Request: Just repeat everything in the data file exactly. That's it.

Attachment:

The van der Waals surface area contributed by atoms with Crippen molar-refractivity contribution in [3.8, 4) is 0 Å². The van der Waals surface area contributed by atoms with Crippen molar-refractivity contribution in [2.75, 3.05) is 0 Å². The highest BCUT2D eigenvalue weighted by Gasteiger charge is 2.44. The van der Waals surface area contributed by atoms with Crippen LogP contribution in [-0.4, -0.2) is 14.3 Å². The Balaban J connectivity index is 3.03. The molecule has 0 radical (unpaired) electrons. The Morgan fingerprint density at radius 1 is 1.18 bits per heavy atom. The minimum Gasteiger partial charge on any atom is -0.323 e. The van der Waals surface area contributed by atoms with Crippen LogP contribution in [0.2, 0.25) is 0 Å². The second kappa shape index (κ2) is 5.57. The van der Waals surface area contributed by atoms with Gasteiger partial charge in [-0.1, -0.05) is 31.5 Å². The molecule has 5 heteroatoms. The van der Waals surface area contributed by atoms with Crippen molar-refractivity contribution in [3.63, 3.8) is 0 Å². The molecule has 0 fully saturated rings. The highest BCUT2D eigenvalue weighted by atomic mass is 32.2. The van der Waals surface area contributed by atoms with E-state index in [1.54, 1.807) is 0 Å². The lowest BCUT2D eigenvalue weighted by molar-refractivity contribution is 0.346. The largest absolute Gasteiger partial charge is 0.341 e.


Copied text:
The van der Waals surface area contributed by atoms with Crippen molar-refractivity contribution in [3.8, 4) is 0 Å². The van der Waals surface area contributed by atoms with Crippen molar-refractivity contribution in [2.75, 3.05) is 0 Å². The highest BCUT2D eigenvalue weighted by Gasteiger charge is 2.44. The van der Waals surface area contributed by atoms with Crippen LogP contribution in [-0.4, -0.2) is 14.3 Å². The Balaban J connectivity index is 3.03. The molecule has 0 radical (unpaired) electrons. The Morgan fingerprint density at radius 1 is 1.18 bits per heavy atom. The minimum Gasteiger partial charge on any atom is -0.323 e. The van der Waals surface area contributed by atoms with Crippen LogP contribution in [0.2, 0.25) is 0 Å². The second kappa shape index (κ2) is 5.57. The van der Waals surface area contributed by atoms with Gasteiger partial charge in [-0.1, -0.05) is 31.5 Å². The molecule has 5 heteroatoms. The van der Waals surface area contributed by atoms with Crippen molar-refractivity contribution in [3.63, 3.8) is 0 Å². The molecule has 0 fully saturated rings. The highest BCUT2D eigenvalue weighted by atomic mass is 32.2. The van der Waals surface area contributed by atoms with E-state index in [1.54, 1.807) is 0 Å². The lowest BCUT2D eigenvalue weighted by molar-refractivity contribution is 0.346. The largest absolute Gasteiger partial charge is 0.341 e.